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Examples of social engineering attacks

Malware attacks deserve special attention because they are common and have long-term effects.

When malware writers use social engineering techniques, they can entice careless users to launch infected files or open links to infected websites. Without a complete suite of security software for your desktop and mobile devices, you are likely to get infected.

Worm attack

The aim of cybercriminals is to draw the user’s attention to the infected link or file and then make the user click on it.

Examples of such attacks include:

– The LoveLetter worm overloaded the email servers of many companies in 2000. The victim received an email inviting them to open the attached love letter. When they open the attachment, the worm copies itself to all the contacts in the victim’s address book. In terms of the economic losses it caused, the worm is still considered one of the most destructive worms. The

– Mydoom email worm, which appeared on the Internet in January 2004, uses text that mimics technical messages sent by mail servers.

– The Swen worm impersonates a message sent from Microsoft. He claims that the attachment is a patch that eliminates the vulnerability in Windows. No wonder many people take this statement seriously and try to install false security patches, even if it is actually a worm.

Malware link delivery channels

Links to infected sites can be sent via email, ICQ and other instant messaging systems, and even via Internet IRC chat rooms. Mobile viruses are usually sent via SMS messages.

Regardless of the delivery method used, messages often contain compelling or compelling words to encourage unsuspecting users to click on the link. This method of penetrating the system allows malware to bypass the antivirus filter of the mail server.

Peer-to-Peer (P2P) attacks The P2P network is also used to distribute malware. Worms or Trojan viruses will appear on P2P networks, but they will be given a name that may attract attention and cause users to download and start files. For example:

AIM & AOL Password Hacker.exe

Microsoft CD Key Generator.exe


Play Station Emulator crack.exe

Embarrassing infected users without reporting attacks

In some cases, creators and malware distribution The victim will take measures to reduce the possibility of the victim reporting an infection:

The victim may respond to falsely provided free utilities or guides, promising to provide illegal benefits, such as:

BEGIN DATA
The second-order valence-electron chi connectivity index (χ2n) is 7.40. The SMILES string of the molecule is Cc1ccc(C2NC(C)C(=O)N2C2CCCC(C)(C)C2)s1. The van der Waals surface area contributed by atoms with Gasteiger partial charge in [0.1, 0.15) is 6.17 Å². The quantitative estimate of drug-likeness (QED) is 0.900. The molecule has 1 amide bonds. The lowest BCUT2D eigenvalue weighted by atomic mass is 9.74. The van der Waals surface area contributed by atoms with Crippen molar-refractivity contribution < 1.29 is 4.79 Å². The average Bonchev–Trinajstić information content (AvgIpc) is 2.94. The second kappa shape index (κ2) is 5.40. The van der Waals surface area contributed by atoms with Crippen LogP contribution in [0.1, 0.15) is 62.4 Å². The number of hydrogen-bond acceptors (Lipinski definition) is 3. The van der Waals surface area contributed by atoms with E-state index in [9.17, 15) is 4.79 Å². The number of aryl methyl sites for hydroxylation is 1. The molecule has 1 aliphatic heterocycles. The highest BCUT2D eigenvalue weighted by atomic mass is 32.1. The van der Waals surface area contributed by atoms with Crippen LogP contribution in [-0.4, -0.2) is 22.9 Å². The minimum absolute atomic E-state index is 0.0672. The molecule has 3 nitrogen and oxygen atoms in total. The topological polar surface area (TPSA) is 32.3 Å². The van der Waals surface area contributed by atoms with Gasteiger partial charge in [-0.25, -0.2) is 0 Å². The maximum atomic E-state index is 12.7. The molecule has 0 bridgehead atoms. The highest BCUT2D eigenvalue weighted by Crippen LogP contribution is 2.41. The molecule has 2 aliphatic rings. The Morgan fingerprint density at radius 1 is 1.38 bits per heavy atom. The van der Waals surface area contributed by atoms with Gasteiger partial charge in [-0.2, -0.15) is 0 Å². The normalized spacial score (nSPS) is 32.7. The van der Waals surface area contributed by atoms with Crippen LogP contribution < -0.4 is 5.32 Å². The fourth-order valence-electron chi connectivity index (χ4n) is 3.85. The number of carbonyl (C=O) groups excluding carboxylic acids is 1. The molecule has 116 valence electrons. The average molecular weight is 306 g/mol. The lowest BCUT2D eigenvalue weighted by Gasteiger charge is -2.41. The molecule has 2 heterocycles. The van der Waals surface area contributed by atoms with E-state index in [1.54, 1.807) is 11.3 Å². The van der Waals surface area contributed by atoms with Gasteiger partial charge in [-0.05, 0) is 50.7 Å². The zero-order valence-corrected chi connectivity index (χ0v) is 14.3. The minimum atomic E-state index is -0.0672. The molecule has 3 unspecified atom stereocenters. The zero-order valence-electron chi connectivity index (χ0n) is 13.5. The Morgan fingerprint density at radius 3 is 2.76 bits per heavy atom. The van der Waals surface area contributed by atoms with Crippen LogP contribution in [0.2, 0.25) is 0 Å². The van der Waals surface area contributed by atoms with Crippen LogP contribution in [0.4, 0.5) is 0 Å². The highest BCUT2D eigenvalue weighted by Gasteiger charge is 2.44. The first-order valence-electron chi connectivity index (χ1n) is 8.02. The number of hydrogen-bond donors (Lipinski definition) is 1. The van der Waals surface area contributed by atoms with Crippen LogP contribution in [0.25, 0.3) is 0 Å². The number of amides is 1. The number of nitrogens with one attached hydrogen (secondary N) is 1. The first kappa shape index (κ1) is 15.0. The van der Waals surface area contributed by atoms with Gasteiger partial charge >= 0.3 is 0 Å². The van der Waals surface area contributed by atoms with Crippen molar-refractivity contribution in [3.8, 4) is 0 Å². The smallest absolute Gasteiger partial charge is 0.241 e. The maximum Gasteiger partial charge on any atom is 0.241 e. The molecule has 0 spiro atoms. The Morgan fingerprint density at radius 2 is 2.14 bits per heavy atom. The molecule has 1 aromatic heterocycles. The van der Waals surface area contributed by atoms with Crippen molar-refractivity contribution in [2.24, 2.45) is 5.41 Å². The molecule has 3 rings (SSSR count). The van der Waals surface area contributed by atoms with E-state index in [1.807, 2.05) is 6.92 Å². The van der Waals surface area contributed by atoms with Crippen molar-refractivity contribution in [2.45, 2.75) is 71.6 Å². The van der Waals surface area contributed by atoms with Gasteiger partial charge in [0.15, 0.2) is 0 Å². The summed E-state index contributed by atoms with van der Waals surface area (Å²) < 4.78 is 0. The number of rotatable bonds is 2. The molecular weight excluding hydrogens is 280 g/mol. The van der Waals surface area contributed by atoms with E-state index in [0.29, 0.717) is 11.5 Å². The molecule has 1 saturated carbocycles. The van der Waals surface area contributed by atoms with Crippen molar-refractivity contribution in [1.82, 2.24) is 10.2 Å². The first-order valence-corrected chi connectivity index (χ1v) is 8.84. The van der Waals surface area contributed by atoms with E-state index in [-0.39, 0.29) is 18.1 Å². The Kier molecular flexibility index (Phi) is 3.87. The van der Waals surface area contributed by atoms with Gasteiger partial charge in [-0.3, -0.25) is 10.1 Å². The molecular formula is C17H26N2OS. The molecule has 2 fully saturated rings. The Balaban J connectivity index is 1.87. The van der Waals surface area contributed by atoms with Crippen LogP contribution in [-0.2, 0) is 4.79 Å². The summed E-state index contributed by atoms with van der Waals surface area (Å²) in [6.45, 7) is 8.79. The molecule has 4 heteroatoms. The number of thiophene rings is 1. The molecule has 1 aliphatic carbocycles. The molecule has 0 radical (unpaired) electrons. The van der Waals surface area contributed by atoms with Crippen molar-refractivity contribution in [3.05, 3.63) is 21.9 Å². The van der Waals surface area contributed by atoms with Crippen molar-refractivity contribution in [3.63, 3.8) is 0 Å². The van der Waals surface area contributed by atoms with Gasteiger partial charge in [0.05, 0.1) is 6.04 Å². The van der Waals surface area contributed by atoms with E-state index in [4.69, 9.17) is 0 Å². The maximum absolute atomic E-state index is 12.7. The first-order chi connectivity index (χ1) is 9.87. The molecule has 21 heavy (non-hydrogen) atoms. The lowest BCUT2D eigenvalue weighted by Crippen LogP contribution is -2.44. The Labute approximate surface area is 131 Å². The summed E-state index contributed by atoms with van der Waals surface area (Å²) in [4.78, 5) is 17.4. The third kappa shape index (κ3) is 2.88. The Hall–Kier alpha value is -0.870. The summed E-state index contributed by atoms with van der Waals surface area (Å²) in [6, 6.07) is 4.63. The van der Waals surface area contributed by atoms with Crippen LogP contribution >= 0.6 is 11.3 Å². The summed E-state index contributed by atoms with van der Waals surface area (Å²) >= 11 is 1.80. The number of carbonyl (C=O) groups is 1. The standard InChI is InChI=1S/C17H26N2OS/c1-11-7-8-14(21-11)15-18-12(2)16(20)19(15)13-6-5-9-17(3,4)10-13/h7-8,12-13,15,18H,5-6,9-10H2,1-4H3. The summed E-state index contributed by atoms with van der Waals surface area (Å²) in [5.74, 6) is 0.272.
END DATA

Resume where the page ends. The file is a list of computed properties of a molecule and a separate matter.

Free Internet access or mobile communications.

Able to download the credit card number generator.

Method to increase the balance of the victim’s online account.

In these cases, when the result of the download is a Trojan horse virus, the victim will be willing to avoid exposing their illegal intentions. Therefore, it is very likely that the victim will not report the infection to any law enforcement agency.

As an example of this technique, a Trojan horse virus was once sent to an email address obtained from a job site. Those who registered with the site received a bogus job offer, but it contained a Trojan horse virus. The attack mainly targeted corporate email addresses. Cybercriminals know that employees who receive the Trojan horse do not want to tell their employers that they have been infected while looking for alternative jobs.

Detecting Social Engineering Attacks

Defending yourself against social engineering requires you to practice self-awareness. Before doing something or responding, always slow down and think.

The attacker wants you to act before considering the risk, which means you should do the opposite. To help you, if you suspect an attack, here are some questions to ask yourself:

– Is my mood high? When you are feeling particularly curious, scared, or excited, you are less likely to evaluate the consequences of your actions. In fact, you may not consider the legality of the situation presented to you. If your emotional state is elevated, consider it a red flag.

– Is this message from a legitimate sender? When you receive a suspicious message, please double check your email address and social media profile. There may be characters that imitate others, such as “” instead of “”. Fake social media profiles that copy images and other details of your friends are also common.

– Did my friend really send me this message? It’s always good to ask if the sender is the real sender of the relevant message. Whether it’s a colleague or someone else in your life, ask them in person or over the phone if possible. They can be hacked unknowingly, or someone can impersonate them.

– Are there any strange details on the website I’m on? Irregularities in URLs, poor image quality, outdated or incorrect company logos, and misspelled web pages can all be red flags for fraudulent websites. If you enter a misleading website, be sure to exit immediately.

– Does this proposal sound too good to be true? In the case of giveaways or other positioning methods, discounts are a powerful driving force for social engineering attacks. You need to consider why someone will provide you with something valuable, but its benefits are minimal. Always be vigilant, because even basic data, like your email address, can be collected and sold to annoying advertisers.

– Suspicious attachments or links? If the link or file name in the message seems vague or strange, please reconsider the authenticity of all communication. Also, consider whether the message itself was sent in a strange context, time, or some other red flag.

– Can this person prove his identity? If you can’t get this person to verify your identity with the organization you claim to belong to, please don’t allow them to access the permissions you have requested. This applies to face-to-face and online, as physical crimes need to ignore the identity of the attacker.